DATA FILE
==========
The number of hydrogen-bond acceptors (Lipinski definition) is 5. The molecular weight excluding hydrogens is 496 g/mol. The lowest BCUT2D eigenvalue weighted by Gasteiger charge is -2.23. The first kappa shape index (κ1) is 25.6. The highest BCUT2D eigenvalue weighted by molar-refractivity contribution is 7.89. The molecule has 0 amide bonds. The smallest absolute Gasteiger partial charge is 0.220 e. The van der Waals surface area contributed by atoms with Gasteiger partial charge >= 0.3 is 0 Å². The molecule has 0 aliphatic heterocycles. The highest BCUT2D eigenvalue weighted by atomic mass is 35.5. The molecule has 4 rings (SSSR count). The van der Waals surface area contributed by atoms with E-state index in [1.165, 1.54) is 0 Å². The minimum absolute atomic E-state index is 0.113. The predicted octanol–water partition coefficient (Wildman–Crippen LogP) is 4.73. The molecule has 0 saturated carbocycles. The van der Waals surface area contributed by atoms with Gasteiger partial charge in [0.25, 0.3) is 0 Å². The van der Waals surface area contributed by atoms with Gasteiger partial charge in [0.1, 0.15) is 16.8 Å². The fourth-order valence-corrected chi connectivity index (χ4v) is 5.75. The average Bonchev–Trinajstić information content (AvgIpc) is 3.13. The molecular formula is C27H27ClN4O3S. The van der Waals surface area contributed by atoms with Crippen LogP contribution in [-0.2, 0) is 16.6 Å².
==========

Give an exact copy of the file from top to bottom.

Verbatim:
The number of hydrogen-bond acceptors (Lipinski definition) is 5. The molecular weight excluding hydrogens is 496 g/mol. The lowest BCUT2D eigenvalue weighted by Gasteiger charge is -2.23. The first kappa shape index (κ1) is 25.6. The highest BCUT2D eigenvalue weighted by molar-refractivity contribution is 7.89. The molecule has 0 amide bonds. The smallest absolute Gasteiger partial charge is 0.220 e. The van der Waals surface area contributed by atoms with Gasteiger partial charge >= 0.3 is 0 Å². The molecule has 0 aliphatic heterocycles. The highest BCUT2D eigenvalue weighted by atomic mass is 35.5. The molecule has 4 rings (SSSR count). The van der Waals surface area contributed by atoms with E-state index in [1.165, 1.54) is 0 Å². The minimum absolute atomic E-state index is 0.113. The predicted octanol–water partition coefficient (Wildman–Crippen LogP) is 4.73. The molecule has 0 saturated carbocycles. The van der Waals surface area contributed by atoms with Gasteiger partial charge in [0.25, 0.3) is 0 Å². The van der Waals surface area contributed by atoms with Gasteiger partial charge in [0.1, 0.15) is 16.8 Å². The fourth-order valence-corrected chi connectivity index (χ4v) is 5.75. The average Bonchev–Trinajstić information content (AvgIpc) is 3.13. The molecular formula is C27H27ClN4O3S. The van der Waals surface area contributed by atoms with Crippen LogP contribution in [-0.2, 0) is 16.6 Å².